Even Spider-Man, in his latest movie adventure, laments how cruel critics can be. Imagine how mere mortals with nothing superhuman about them — except perhaps their egos — must feel.
There’s a nice illustration of that in the next episode of HBO’s “Entourage,” as Johnny Drama (Kevin Dillon) marches into Variety and tells the paper’s TV critic to go screw himself. The producers staged the sequence in our palatial offices, and in their continuing quest for authenticity they’ll return to shoot another scene this week.
As journalists, we know how those in Hollywood’s power positions look to us, but it’s always hilarious to see how we appear to them — since even when movies and TV programs trash journalists, they invariably depict our jobs as being far more glamorous than they really are.
Historically, portrayals of reporters range from foolhardy Lois Lane risking death pursuing stories to Sally Field’s unethical scribe in “Absence of Malice.” As for critics, our lot is best exemplified by M. Night Shyamalan’s preemptive strike in “Lady in the Water,” turning a supercilious prig into monster food.
These days, however, critics are grateful even when presented as objects of derision, amid a run of review-proof projects that have inspired some to label us irrelevant at best and at worst obsolete.
Look no further than the tepid critical response to “Spider-Man 3,” which of course did nothing to blunt its staggering debut. In that context, it’s flattering people care enough to take umbrage when so much of what succeeds proves impervious to critics’ disapproval.
Then again, even filmmakers normally lavished with praise — such as “The Sopranos” creator David Chase — often profess to avoid the corrosive, corrupting influence of media analysis.
“I try not to read that stuff, as much as I can,” Chase says in the current Written By, the Writers Guild’s magazine. “I try not to read reviews.” (Given the grumbling about the latest batch of “Sopranos” episodes, this approach sounds increasingly prudent.)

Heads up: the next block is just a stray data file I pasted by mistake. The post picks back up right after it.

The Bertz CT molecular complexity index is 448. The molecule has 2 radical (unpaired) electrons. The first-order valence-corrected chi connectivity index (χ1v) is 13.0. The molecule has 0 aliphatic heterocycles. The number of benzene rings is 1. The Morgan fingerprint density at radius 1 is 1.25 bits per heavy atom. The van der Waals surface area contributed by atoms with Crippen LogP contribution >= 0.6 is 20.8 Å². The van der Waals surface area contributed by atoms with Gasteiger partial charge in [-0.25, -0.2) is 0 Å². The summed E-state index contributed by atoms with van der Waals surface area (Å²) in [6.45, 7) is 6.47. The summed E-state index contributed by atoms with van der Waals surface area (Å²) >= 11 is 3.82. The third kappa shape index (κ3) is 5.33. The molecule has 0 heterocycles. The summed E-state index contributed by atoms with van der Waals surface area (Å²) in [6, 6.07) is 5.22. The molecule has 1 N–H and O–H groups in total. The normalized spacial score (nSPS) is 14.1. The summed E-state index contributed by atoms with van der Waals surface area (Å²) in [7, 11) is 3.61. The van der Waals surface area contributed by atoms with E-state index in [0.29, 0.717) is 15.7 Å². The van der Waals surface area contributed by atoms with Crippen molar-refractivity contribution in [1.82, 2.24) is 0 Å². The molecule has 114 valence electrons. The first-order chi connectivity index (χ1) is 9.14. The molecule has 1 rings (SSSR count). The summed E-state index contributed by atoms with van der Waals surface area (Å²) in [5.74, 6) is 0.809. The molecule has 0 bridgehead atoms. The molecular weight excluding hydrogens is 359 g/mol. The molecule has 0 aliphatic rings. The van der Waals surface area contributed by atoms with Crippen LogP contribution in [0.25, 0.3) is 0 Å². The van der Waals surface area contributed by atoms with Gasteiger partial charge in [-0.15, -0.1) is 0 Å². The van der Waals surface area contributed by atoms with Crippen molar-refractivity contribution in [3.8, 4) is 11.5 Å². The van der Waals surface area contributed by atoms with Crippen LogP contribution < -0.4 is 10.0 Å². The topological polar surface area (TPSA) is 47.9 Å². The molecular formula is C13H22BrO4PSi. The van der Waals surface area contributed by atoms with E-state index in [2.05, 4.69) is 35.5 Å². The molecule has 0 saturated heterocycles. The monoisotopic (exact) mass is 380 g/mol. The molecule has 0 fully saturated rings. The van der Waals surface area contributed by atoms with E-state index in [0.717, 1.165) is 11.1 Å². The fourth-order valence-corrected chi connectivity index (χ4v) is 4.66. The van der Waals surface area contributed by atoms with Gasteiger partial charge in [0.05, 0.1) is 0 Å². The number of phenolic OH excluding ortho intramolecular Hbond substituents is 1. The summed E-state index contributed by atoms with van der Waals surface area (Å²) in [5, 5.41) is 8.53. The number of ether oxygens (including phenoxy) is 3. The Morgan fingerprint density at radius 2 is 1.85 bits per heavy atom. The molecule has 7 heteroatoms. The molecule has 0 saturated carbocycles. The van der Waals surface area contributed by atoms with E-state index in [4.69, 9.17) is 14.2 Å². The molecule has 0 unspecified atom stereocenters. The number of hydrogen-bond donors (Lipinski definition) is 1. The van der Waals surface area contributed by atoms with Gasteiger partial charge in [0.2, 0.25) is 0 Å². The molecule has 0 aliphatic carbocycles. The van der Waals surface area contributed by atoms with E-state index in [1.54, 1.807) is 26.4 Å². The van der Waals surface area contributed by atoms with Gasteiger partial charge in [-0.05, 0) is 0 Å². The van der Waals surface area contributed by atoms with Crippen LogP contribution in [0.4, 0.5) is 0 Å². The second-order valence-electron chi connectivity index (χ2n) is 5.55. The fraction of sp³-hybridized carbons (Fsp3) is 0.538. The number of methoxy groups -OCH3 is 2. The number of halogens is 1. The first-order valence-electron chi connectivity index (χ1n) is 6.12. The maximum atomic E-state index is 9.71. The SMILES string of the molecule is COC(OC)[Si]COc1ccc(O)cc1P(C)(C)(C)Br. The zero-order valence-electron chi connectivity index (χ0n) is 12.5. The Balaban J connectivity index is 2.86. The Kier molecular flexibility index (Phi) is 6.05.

Small wonder critics relish any indication that our work has struck a nerve — whether the feedback comes via protests about our heartlessness or producers indulging in little revenge fantasies.
The ABC pilot “Women’s Murder Club,” for example, killed off someone named “Brian Lowry” in an early draft of the script. The name was subsequently changed, but unlike the FCC, televised violence generally doesn’t upset critics even when we’re the (fictional) victims.
Because the glitz-filled “Entourage” has a certain hipster image to uphold, the producers populated the newsroom with extras, ensuring that Fake Variety’s staff was more attractive, stylish and younger than Real Variety. A few of us actual journalists observing this alternate reality felt a bit like Woody Allen in “Stardust Memories,” wondering how we wound up on the ugly train.
In the scene, Drama — so vulnerable the possibility of negative reviews causes near-paralysis — bursts in and berates the critic as a “sad little fat hack fuck.” Technically, just two of those adjectives are accurate.
Variety‘s Fake TV Critic dresses shabbily and wears glasses denoting years of solitary TV viewing (definitely true), eats lunch at his desk (occasionally true), acts unfazed by someone barging in to personally lambaste him (mercifully untrue) and has his own assistant (so untrue the Real Critic is still laughing his ass off).
The truth is people seldom complain, although email does allow for the occasional knee-jerk “You killed Kenny! You bastard!” response. A particular favorite came last season from a producer advancing the “Those who can’t do, review” theory, who wrote, “I’m asking this question in all seriousness: Did you actually aspire to be a television critic as a young man, or did you stumble upon it to pay the bills? The reason I ask is because your review of our show seemed vindictive for no particular reason, and it naturally led me to assume that you are frustrated about failures outside of your current position.” (By the way, the series got canceled.)
Anyway, there’s plenty of excitement around Variety about “Entourage’s” encore, perhaps because it’s so nice to see the place temporarily adorned in prom-night finery — even if it’s as realistic as a newspaper, circa 2007, whose budget provides an assistant for critics.